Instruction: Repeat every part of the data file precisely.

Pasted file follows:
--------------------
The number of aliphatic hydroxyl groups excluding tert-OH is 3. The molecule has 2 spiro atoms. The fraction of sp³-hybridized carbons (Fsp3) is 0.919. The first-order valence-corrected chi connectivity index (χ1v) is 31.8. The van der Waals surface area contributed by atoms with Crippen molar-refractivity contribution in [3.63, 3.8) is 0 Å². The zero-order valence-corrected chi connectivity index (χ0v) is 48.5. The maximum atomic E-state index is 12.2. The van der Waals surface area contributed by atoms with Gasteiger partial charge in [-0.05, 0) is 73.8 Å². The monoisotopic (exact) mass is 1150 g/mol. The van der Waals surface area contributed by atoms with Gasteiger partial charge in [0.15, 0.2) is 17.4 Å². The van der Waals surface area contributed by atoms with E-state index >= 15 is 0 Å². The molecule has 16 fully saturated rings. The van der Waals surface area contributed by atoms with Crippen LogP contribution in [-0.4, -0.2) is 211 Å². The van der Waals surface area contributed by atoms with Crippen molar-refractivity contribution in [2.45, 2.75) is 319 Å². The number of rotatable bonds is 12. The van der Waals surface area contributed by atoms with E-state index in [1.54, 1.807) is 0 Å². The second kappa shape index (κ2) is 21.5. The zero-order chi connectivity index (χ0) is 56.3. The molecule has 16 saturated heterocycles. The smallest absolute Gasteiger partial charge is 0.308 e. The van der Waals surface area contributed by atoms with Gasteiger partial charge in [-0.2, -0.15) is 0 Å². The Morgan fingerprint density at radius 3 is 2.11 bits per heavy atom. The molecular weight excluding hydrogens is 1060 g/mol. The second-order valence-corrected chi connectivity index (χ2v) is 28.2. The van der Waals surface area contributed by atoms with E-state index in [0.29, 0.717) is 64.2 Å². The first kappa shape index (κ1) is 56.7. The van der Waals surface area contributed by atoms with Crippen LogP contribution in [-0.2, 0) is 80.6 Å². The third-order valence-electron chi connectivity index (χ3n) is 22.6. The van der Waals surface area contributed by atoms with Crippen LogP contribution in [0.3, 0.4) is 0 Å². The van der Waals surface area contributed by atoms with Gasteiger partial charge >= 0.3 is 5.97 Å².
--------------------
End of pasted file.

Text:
The number of aliphatic hydroxyl groups excluding tert-OH is 3. The molecule has 2 spiro atoms. The fraction of sp³-hybridized carbons (Fsp3) is 0.919. The first-order valence-corrected chi connectivity index (χ1v) is 31.8. The van der Waals surface area contributed by atoms with Crippen molar-refractivity contribution in [3.63, 3.8) is 0 Å². The zero-order valence-corrected chi connectivity index (χ0v) is 48.5. The maximum atomic E-state index is 12.2. The van der Waals surface area contributed by atoms with Gasteiger partial charge in [-0.05, 0) is 73.8 Å². The monoisotopic (exact) mass is 1150 g/mol. The van der Waals surface area contributed by atoms with Gasteiger partial charge in [0.15, 0.2) is 17.4 Å². The van der Waals surface area contributed by atoms with E-state index >= 15 is 0 Å². The molecule has 16 fully saturated rings. The van der Waals surface area contributed by atoms with Crippen LogP contribution in [-0.4, -0.2) is 211 Å². The van der Waals surface area contributed by atoms with Crippen molar-refractivity contribution in [2.45, 2.75) is 319 Å². The number of rotatable bonds is 12. The van der Waals surface area contributed by atoms with E-state index in [1.54, 1.807) is 0 Å². The second kappa shape index (κ2) is 21.5. The zero-order chi connectivity index (χ0) is 56.3. The molecule has 16 saturated heterocycles. The smallest absolute Gasteiger partial charge is 0.308 e. The van der Waals surface area contributed by atoms with Gasteiger partial charge in [-0.2, -0.15) is 0 Å². The Morgan fingerprint density at radius 3 is 2.11 bits per heavy atom. The molecular weight excluding hydrogens is 1060 g/mol. The second-order valence-corrected chi connectivity index (χ2v) is 28.2. The van der Waals surface area contributed by atoms with E-state index in [0.29, 0.717) is 64.2 Å². The first kappa shape index (κ1) is 56.7. The van der Waals surface area contributed by atoms with Crippen LogP contribution in [-0.2, 0) is 80.6 Å². The third-order valence-electron chi connectivity index (χ3n) is 22.6. The van der Waals surface area contributed by atoms with Crippen LogP contribution in [0.3, 0.4) is 0 Å². The van der Waals surface area contributed by atoms with Gasteiger partial charge >= 0.3 is 5.97 Å².